Public education in New Jersey has been roiled recently by conflicts over charter schools, vouchers and "virtual" schools — but, now, a new type of privatization is on the horizon: allowing public schools to contract with a private company to offer "alternative" education.

The idea has been promoted to school superintendents by one of their own, Mount Olive schools chief Larrie Reynolds. He says it could bring extra income both to cash-strapped school districts and to a private, Dubai-based company for which he works as a consultant.

Reynolds is a friend and former employee and business associate of acting Education Commissioner Christopher Cerf. Reynolds, who calls Cerf a "magnificent man," recently appeared with Cerf and Gov. Chris Christie on a panel to discuss school reform.

Cerf has known Reynolds for years — hired him twice — and the relationship provides a glimpse not just into the growing political brawl over privatization, but also into the network of entrepreneurs who use longstanding contacts in both government and the private sector to try to make money on what had been a public monopoly.

Cerf says he knows Reynolds was "in the early stages of thinking about a program that would serve alternative education students drawn from multiple districts." He says he is unaware "of the specifics of his ideas."

Under Reynolds’s plan, a company he says that he represents as a consultant — GEMS Education — would help a school district apply to the commissioner to become a "district of choice" under a newly expanded inter-district choice law, allowing it to admit students from other communities. The law gives the commissioner the power of approval.

GEMS Education, a company owned and funded by Dubai entrepreneur Sunny Varkey, would recruit outside students for the program, hire teachers privately for lower-than-contract salaries and provide supplies for a "pathways" program run independently of, but under contract to the district. The private company would split the additional state aid coming into the district as a result of its status as a choice district.

Reynolds says the company would have to make a "sizable" capital investment in the program and "take on a lot of risk." Only a private entrepreneur could do that, he says.

The Mount Olive schools chief, who has distributed materials on the program at meetings of school administrators, has not yet filed an application. He says his own district might apply. Reynolds says he works as a consultant for GEMS Education and is not being paid for bringing in customers.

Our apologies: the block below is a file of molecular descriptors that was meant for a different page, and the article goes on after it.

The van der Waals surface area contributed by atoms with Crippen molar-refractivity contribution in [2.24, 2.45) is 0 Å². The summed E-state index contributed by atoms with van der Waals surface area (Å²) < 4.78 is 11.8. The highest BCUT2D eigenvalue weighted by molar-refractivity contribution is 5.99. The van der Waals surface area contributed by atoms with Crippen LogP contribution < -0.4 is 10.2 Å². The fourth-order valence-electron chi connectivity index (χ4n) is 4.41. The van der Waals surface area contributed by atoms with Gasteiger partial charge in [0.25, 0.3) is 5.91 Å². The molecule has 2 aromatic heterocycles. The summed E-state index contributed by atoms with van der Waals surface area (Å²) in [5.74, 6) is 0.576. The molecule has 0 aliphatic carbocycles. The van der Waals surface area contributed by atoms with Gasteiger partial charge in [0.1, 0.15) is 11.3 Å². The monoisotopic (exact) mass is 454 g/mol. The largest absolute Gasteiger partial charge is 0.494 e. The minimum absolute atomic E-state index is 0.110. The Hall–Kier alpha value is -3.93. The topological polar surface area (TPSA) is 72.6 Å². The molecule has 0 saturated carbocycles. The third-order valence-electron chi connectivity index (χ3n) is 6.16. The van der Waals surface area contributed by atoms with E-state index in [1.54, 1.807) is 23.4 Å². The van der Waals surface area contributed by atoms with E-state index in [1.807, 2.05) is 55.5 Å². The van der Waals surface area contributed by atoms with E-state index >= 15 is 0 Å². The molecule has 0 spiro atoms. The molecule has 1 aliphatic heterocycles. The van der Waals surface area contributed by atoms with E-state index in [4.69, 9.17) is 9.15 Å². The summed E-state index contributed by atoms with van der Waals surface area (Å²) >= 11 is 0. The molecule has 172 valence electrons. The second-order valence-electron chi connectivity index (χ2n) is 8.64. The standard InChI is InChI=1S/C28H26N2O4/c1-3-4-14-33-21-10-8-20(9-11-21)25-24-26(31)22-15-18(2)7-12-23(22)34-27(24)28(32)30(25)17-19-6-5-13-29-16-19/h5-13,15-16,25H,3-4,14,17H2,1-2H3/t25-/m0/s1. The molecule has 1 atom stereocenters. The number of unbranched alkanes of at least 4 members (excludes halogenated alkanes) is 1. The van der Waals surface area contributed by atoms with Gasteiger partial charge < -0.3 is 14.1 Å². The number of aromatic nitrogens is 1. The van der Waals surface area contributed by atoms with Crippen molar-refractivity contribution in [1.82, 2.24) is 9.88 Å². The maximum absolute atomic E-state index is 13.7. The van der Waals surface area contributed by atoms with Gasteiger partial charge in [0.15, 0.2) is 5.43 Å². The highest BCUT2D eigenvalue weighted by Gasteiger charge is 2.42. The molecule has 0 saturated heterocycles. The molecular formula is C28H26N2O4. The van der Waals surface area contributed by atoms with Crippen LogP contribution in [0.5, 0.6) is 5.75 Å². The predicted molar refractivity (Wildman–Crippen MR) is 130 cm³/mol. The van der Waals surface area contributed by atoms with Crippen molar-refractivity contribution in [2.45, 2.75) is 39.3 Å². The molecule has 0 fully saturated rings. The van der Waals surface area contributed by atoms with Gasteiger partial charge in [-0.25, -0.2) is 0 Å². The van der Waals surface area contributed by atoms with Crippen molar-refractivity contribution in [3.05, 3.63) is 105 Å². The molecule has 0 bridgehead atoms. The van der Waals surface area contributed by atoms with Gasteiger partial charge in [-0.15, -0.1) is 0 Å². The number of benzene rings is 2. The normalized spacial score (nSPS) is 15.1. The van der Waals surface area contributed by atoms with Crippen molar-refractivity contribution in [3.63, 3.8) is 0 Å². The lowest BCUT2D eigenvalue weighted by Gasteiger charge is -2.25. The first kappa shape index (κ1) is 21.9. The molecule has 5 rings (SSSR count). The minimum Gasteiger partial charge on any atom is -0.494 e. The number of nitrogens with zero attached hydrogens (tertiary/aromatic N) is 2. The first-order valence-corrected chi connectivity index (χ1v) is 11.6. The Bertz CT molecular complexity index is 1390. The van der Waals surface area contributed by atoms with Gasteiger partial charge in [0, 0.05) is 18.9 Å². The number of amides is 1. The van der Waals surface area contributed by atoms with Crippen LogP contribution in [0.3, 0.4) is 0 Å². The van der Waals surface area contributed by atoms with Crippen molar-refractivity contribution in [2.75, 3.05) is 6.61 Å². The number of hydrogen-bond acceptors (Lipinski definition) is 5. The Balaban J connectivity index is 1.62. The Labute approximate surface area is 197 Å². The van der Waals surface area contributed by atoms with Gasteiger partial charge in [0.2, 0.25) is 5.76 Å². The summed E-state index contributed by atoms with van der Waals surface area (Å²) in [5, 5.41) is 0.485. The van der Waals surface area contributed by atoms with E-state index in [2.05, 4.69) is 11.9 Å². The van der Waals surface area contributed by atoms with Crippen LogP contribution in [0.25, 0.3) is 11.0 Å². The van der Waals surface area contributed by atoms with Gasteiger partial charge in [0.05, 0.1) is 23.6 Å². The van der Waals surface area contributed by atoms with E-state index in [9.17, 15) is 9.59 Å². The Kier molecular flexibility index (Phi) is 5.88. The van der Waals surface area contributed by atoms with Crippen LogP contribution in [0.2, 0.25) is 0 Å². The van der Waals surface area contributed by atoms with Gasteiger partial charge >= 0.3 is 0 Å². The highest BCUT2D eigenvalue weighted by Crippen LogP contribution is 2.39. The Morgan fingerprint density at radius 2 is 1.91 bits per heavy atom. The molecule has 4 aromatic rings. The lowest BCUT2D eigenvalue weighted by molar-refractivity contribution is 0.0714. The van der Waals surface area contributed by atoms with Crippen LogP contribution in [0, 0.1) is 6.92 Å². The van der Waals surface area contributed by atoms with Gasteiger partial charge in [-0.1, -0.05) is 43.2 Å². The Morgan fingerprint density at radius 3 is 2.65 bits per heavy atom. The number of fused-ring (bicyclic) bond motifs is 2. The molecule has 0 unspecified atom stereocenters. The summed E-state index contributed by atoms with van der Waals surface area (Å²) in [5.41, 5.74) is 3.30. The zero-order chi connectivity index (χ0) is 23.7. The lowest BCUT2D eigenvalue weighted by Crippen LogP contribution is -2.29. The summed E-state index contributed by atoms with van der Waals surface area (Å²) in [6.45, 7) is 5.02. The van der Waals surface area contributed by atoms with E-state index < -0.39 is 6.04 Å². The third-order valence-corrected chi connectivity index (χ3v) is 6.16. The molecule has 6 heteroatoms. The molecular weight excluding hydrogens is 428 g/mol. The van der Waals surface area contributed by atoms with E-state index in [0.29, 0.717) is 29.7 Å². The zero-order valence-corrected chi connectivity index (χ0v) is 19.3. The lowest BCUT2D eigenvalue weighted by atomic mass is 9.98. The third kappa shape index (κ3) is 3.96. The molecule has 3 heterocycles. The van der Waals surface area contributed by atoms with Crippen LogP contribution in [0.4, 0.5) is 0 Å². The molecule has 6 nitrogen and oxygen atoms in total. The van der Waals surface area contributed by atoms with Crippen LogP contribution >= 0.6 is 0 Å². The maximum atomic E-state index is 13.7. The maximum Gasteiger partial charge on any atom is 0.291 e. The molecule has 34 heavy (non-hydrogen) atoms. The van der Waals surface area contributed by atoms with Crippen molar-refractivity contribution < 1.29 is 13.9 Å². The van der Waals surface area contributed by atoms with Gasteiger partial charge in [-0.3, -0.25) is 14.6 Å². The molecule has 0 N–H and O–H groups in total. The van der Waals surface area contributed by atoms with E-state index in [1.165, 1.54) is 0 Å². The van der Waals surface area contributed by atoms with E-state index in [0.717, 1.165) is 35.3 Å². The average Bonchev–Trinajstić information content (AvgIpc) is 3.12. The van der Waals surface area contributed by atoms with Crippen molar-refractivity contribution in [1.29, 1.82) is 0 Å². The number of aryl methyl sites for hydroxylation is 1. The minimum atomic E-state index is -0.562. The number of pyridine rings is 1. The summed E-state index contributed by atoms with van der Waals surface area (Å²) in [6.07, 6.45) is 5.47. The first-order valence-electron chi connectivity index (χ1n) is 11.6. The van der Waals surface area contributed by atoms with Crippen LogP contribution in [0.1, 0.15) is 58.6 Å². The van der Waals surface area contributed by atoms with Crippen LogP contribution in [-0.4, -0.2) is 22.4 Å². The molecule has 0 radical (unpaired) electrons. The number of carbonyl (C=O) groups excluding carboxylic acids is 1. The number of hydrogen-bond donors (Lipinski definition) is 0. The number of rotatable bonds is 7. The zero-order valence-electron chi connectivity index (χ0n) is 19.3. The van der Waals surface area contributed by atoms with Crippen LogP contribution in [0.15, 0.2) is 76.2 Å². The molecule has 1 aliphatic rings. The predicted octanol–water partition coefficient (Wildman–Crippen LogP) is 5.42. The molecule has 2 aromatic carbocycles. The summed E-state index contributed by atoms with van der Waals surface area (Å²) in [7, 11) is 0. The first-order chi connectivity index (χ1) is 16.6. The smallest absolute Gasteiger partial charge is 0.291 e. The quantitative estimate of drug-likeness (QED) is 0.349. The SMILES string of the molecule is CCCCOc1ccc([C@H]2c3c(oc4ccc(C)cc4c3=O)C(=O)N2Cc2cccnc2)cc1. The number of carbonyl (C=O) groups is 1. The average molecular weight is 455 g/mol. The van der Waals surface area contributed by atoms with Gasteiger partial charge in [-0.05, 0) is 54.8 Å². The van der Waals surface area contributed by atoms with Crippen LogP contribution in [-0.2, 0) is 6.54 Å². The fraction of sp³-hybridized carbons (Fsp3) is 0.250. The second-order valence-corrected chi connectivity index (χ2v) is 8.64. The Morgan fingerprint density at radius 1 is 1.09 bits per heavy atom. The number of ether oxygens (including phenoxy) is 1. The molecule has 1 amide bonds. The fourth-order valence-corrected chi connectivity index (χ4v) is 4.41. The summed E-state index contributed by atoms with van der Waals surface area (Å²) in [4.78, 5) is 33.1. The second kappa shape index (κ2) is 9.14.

He also is president of Sangari Active Science, a subsidiary of Sangari Global Education, a company once run by Cerf. Reynolds also headed Newton Learning, a division of Edison Schools, a private education management company Cerf served as chief operating officer.

The current president of Sangari Global, Rajeev Bajaj, headed Global Education Advisers, a consulting company started by Cerf out of his Montclair home. It received a $500,000 contract from the Newark public schools. Cerf said he left Global Education Advisers before it received the contract and never received money from the company. Randy Cerf, Cerf’s brother, is chief financial officer of Sangari Global.

Reynolds says that, even though he works for both companies, there is no connection between Sangari and GEMS.

One superintendent Reynolds approached was Judith Rattner of Berkeley Heights, until recently president of the New Jersey Association of School Administrators.

"All school districts are looking for ways to bring in more revenue," says Rattner. "But I decided pretty quickly this was not something I’d be interested in doing."

According to its website, GEMS Education is the "largest kindergarten to year 12 education operator in the world," with 100,000 students enrolled, mostly in the United Arab Emirates, Saudi Arabia, Qatar, Egypt and Jordan. It boasts $500 million in annual revenues. While it only operates one school in the United States — "Little Gems" in Texas — its American subsidiaries provide consulting services to public schools in Arizona, Maryland, Connecticut, Colorado, Ohio and Missouri. Its parent company, the Varkey Group, also has expanded into privately operated hospitals and construction management.

The American subsidiaries are headed by Manny Rivera, once executive vice president of Edison. Marlaina Palmeri, another former vice president of Edison, is in charge of charter school management for the company.

Cerf says he met with Varkey seven years ago "on a completely unrelated matter" and may have "run into him" again at a charitable event. The commissioner said, if he were faced with making a decision involving Reynolds, he would "consider the facts presented, seek advice concerning any applicable legal guidelines and act accordingly."

The issue of privatization has spawned rallies and counter-rallies, litigation and sharp debates in the Legislature recently. A spokeswoman for an opponent of privatization, SOS-New Jersey, says Reynolds’ work and the involvement of for-profit companies in public education show the need for tighter controls on charter and other privatized schools.